FS3 grew out of the FUDGE-based +combat system first used on Battlestar Pacifica MUSH, so it was optimized for that setting. It’s customizable enough to work in other games, but it works best with ones that have similar roots: cooperative, near-modern, and lightly-coded. This article will discuss those three points and why they’re important when considering whether FS3 is a good choice for your game.
Because FS3 supports disparate power level characters, it works best when those players work together against a common enemy. When one character can be a Navy SEAL and another a raw recruit, is it really fair to pit them against each other? When they work together, you can still have competition but it takes a back seat to the greater goal.
FS3 also has very “soft” mechanics. It is a lightweight conflict resolution system designed for cooperative-storytelling games. It deliberately leaves a lot open to player interpretation. If you’ve got an environment where folks are constantly at odds, you’re going to end up with a lot of disputes.
The combat system was designed for a near-modern technology level. Ballistic weapons are the focus. Explosives, vehicles and armor are all designed with near-modern tech in mind.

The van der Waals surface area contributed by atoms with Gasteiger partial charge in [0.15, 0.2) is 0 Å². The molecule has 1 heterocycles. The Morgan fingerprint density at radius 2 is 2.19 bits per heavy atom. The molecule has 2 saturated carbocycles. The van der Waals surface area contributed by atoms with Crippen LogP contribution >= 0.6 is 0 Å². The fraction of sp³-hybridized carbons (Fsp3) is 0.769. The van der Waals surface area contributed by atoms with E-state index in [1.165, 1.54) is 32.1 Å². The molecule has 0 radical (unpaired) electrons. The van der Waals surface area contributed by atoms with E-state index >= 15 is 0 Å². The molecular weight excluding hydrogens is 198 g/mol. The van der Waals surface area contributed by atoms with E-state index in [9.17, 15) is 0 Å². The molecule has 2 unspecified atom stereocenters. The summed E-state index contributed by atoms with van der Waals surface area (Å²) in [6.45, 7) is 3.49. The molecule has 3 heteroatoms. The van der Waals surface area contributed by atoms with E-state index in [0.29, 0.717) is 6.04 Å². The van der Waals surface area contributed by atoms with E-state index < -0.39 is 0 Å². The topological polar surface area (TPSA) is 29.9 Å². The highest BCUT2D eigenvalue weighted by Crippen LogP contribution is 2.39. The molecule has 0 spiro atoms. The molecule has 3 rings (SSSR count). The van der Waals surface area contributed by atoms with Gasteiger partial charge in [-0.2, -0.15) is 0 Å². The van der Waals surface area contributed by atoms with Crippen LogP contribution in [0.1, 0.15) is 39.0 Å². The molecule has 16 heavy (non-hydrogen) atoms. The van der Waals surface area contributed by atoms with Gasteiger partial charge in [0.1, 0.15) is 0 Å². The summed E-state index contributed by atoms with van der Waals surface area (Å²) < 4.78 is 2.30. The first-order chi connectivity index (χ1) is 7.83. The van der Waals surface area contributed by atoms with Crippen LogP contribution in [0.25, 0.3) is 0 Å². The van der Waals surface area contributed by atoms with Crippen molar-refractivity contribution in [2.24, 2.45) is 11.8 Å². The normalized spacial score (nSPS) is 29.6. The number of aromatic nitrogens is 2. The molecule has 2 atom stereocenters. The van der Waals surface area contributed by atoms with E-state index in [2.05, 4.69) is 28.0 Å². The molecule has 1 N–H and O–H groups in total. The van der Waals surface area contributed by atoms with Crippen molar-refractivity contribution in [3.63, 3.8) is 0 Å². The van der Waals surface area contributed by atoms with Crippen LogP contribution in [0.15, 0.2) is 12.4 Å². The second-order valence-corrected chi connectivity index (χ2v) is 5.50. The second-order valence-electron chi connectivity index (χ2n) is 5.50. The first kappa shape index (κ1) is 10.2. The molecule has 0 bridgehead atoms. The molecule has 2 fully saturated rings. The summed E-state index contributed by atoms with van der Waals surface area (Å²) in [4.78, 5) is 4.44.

FS3 adapts very well to historical setting and low-tech sci-fi. Higher sci-fi tech levels can work too, as long as you don’t want blasters/lasers to work too differently than ballistic guns.
Non-magical fantasy/medieval settings work pretty well. There aren’t as many attack options, but FS3 Third Edition fixes many of the issues that made FS3 a poor fit for fantasy.
FS3 is not designed for superhero/supernatural/magical games. It simply has no concept of “powers” or “spells”, and the rating system is not designed to accommodate superhuman abilities. There is a detailed analysis of why the mechanics don’t scale well to beyond-human abilities in Scaling FS3.
It may seem ironic to say that a coded skills/combat system is intended for “lightly-coded” game, but it’s true. As mentioned previously, FS3 is a “soft” system. Since Background Skills are free-form, any skill that the code relies on would need to be an Action Skill.
For instance, if you wanted a coded crafting system, all your craft skills would be Action Skills. Coded economy? Now your business/professional skills need to be, too. Pretty soon you end up subverting the very idea of Action Skills, ballooning the skill list, and throwing monkey wrenches into the streamlined Chargen process.
So FS3 works best when you have a very narrow focus of what “action” mechanics need to be automated.